miR-124 suppressed cell proliferation and induces G0/G1 cell cycle arrest in breast cancer
Based on the above observations, miR-124 expression analysis was conducted among 7 different breast cancer cell lines (MCF-7, MDA-MB-435S, MDA-MB-231, ZR-75-1, HSS578T, HCC1937 and BCAP-37) and normal human mammary gland epithelial cell line (MCF-10A). We noted that miR-124 was obviously inhibited in 7 breast cancer cell lines compared with the MCF-10A cells (Figure 2A). Then, we transfected MCF-7 cells with a miR-124 mimic or inhibitor (Supplementary Figure S1). As expected, transfection of the miR-124 mimic decreased the proliferation of the MCF-7 and MDA-MB-435S breast cancer cell lines compared with cells transfected with miR-124 mimic control (Figure 2B and 2C). In contrast, transfection of the miR-124 inhibitor significantly increased the proliferation of the breast cancer cell lines MCF-7 and MDA-MB-435S compared with cells transfected with the miR-124 inhibitor control (Figure 2D and 2E).
Figure 2: miR-124 inhibits breast cancer cell proliferation and induces cell cycle arrest in vivo and vitro. (A) miR-124 expression levels were analyzed in different breast cell lines by qRT-PCR, and U6 snRNA was treated as internal control. (B, C) MTT detected miR-124 mimic effect on breast cancer cell proliferation. (D, E) MTT measured miR-124 inhibitor effect on breast cancer cell proliferation. Cell cycle profile was examined by flow cytometry with propidium iodide staining, and the cell number was counted according to DNA content of G0/G1, S and G2/M phases. (F) MCF-7, (G) MDA-MB-435S. (H) Tumor growth curves measured after injection of MCF-7 cells stably transfected with miR-124 mimic or control. The tumor volume was calculated every 7 days. (I) The tumor mass was determined when the mice was sacrificed. The data are shown as the mean ± SD from three independent experiments with similar results. *p < 0.05, **p < 0.01.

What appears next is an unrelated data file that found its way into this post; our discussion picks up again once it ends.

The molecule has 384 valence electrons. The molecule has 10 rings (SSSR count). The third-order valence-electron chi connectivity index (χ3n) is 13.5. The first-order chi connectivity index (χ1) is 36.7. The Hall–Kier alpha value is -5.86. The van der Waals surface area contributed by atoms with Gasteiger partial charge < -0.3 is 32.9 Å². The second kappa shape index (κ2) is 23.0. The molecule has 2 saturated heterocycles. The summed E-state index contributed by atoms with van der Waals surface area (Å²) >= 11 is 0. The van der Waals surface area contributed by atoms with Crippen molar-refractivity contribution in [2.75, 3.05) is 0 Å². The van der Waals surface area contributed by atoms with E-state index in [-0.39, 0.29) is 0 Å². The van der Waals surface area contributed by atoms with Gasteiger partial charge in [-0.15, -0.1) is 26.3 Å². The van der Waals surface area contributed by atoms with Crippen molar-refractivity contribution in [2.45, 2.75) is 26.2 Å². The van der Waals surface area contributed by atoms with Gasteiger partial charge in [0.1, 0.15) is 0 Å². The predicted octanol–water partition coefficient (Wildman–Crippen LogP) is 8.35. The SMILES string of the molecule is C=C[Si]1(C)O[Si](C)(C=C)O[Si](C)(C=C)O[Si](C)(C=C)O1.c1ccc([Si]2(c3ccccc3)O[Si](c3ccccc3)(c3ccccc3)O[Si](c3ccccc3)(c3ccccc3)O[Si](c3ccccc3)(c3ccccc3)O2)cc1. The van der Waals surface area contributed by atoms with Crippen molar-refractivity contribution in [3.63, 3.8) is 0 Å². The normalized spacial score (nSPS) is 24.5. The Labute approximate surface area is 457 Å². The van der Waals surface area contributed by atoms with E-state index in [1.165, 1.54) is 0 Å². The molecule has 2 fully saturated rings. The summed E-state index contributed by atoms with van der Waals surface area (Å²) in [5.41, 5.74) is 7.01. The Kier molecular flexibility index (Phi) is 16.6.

We further analyzed cell cycle distribution using flow cytometry in miR-124-treated MCF-7and MDA-MB-435S cells (Figure 2F and 2E). The data showed that after transfection with the miR-124 mimic, the percentage of cells in the G0/G1 phase increased from 34.8 to 51.49% (p < 0.05). These results demonstrated that G1-S cell cycle progression was inhibited following the overexpression of miR-124 in breast cancer cell lines.
To determine the effect of miR-124 on tumor growth in vivo, we used xenograft model in which the MCF-7 cells treated with miR-124 mimic or control were subcutaneously injected into nude mice. No animal death was observed during the course of the treatment, and no other complications such as skin necrosis were detected due to infection. After 42 days, we observed slower tumor growth in the miR-124 mimic group compared with the control group (Figure 2H). The average weight of the tumors developed from miR-124 mimic-transfected MCF-7 cells significantly decreased compared with the tumor mass in the control group (Figure 2I). These results suggest that miR-124 overexpression can inhibit the proliferation capacity of breast cancer cells in vivo.
MALAT1 inhibited miR-124 expression in breast cancer